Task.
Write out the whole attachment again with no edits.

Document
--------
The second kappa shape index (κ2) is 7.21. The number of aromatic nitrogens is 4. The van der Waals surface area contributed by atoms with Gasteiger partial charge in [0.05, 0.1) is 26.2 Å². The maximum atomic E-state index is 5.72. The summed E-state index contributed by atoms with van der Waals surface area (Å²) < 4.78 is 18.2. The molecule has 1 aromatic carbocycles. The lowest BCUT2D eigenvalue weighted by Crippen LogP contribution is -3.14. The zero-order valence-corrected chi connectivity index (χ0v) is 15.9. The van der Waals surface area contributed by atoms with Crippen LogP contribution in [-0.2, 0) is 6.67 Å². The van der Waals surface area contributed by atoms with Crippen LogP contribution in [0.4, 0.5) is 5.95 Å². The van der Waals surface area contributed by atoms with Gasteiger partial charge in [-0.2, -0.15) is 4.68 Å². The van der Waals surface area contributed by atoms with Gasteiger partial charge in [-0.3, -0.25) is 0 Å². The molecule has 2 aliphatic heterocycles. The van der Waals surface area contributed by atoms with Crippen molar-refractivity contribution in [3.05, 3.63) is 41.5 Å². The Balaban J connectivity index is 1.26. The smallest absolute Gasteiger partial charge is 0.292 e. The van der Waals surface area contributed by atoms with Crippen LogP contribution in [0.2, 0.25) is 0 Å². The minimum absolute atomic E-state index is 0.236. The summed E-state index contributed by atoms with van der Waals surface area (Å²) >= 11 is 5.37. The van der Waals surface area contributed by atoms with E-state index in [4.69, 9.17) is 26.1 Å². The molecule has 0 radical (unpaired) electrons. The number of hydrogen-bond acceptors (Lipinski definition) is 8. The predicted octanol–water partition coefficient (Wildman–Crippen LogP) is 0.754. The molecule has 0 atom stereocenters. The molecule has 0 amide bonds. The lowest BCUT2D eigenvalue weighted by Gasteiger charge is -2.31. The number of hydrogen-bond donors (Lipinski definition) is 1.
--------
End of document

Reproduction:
The second kappa shape index (κ2) is 7.21. The number of aromatic nitrogens is 4. The van der Waals surface area contributed by atoms with Gasteiger partial charge in [0.05, 0.1) is 26.2 Å². The maximum atomic E-state index is 5.72. The summed E-state index contributed by atoms with van der Waals surface area (Å²) < 4.78 is 18.2. The molecule has 1 aromatic carbocycles. The lowest BCUT2D eigenvalue weighted by Crippen LogP contribution is -3.14. The zero-order valence-corrected chi connectivity index (χ0v) is 15.9. The van der Waals surface area contributed by atoms with Crippen LogP contribution in [-0.2, 0) is 6.67 Å². The van der Waals surface area contributed by atoms with Crippen LogP contribution in [0.4, 0.5) is 5.95 Å². The van der Waals surface area contributed by atoms with Gasteiger partial charge in [-0.2, -0.15) is 4.68 Å². The van der Waals surface area contributed by atoms with Gasteiger partial charge in [-0.3, -0.25) is 0 Å². The molecule has 2 aliphatic heterocycles. The van der Waals surface area contributed by atoms with Crippen molar-refractivity contribution in [3.05, 3.63) is 41.5 Å². The Balaban J connectivity index is 1.26. The smallest absolute Gasteiger partial charge is 0.292 e. The van der Waals surface area contributed by atoms with Crippen LogP contribution in [0.2, 0.25) is 0 Å². The minimum absolute atomic E-state index is 0.236. The summed E-state index contributed by atoms with van der Waals surface area (Å²) >= 11 is 5.37. The van der Waals surface area contributed by atoms with E-state index in [4.69, 9.17) is 26.1 Å². The molecule has 0 radical (unpaired) electrons. The number of hydrogen-bond acceptors (Lipinski definition) is 8. The predicted octanol–water partition coefficient (Wildman–Crippen LogP) is 0.754. The molecule has 0 atom stereocenters. The molecule has 0 amide bonds. The lowest BCUT2D eigenvalue weighted by Gasteiger charge is -2.31. The number of hydrogen-bond donors (Lipinski definition) is 1.